Noninvasive ventilation using a mouthpiece in patients with chronic obstructive pulmonary disease and acute respiratory failure

J C Glerant, D Rose, V Oltean, C Dayen, I Mayeux, V Jounieaux
Respiration; International Review of Thoracic Diseases 2007, 74 (6): 632-9

BACKGROUND: Noninvasive positive pressure ventilation (NPPV) delivered via a mouthpiece (mNPPV) has been successfully used in stable chronic restrictive respiratory insufficiency, but not in patients with chronic obstructive pulmonary disease (COPD) and acute respiratory failure (ARF).

OBJECTIVES: The purpose of this matched case-control study was to compare the usefulness of mNPPV to noninvasive ventilation using a nasal or oronasal mask (nNPPV) or standard medical treatment (SMT) in COPD patients with ARF.

METHODS: Twenty-nine patients receiving mNPPV were matched with 29 patients receiving nNPPV and 29 patients receiving SMT regarding age, SAPSII, admission PaCO(2) and pH.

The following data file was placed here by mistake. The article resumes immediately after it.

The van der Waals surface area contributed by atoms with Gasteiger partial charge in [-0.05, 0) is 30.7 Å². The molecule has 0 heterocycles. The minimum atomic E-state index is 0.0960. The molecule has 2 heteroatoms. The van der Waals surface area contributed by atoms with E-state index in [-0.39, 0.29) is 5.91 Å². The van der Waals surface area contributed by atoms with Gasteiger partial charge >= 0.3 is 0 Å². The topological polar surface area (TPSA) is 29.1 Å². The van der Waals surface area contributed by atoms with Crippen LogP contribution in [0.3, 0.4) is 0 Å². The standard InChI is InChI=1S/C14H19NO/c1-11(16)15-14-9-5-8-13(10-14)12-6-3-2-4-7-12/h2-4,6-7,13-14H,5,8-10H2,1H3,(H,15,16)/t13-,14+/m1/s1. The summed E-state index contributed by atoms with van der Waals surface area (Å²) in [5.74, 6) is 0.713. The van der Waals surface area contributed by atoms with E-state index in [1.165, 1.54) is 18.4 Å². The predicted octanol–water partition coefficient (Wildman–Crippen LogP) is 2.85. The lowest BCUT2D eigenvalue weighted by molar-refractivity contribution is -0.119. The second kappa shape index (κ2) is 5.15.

RESULTS: In the mNPPV group, admission PaCO(2) and pH were 78.6 +/- 12 mm Hg and 7.30 +/- 0.04, respectively. mNPPV and nNPPV avoided the need for endotracheal intubation in 27 and 25 patients, respectively (nonsignificant) whereas SMT resulted in a higher mechanical ventilation rate (13 patients). At the end of the treatment protocol, PaCO(2) was lower in the mNPPV group (62.2 +/- 9.6 mm Hg) than in the SMT group (72.4 +/- 20.4 mm Hg, p < 0.018) leading to a significantly higher pH. No significant differences were observed between the mNPPV and nNPPV groups.

CONCLUSIONS: In case of moderate respiratory acidosis, noninvasive ventilation using a mouthpiece significantly reduces the endotracheal intubation rate in comparison with SMT and therefore appears to be a second-line alternative to noninvasive ventilation delivered via a mask, especially when poorly tolerated.

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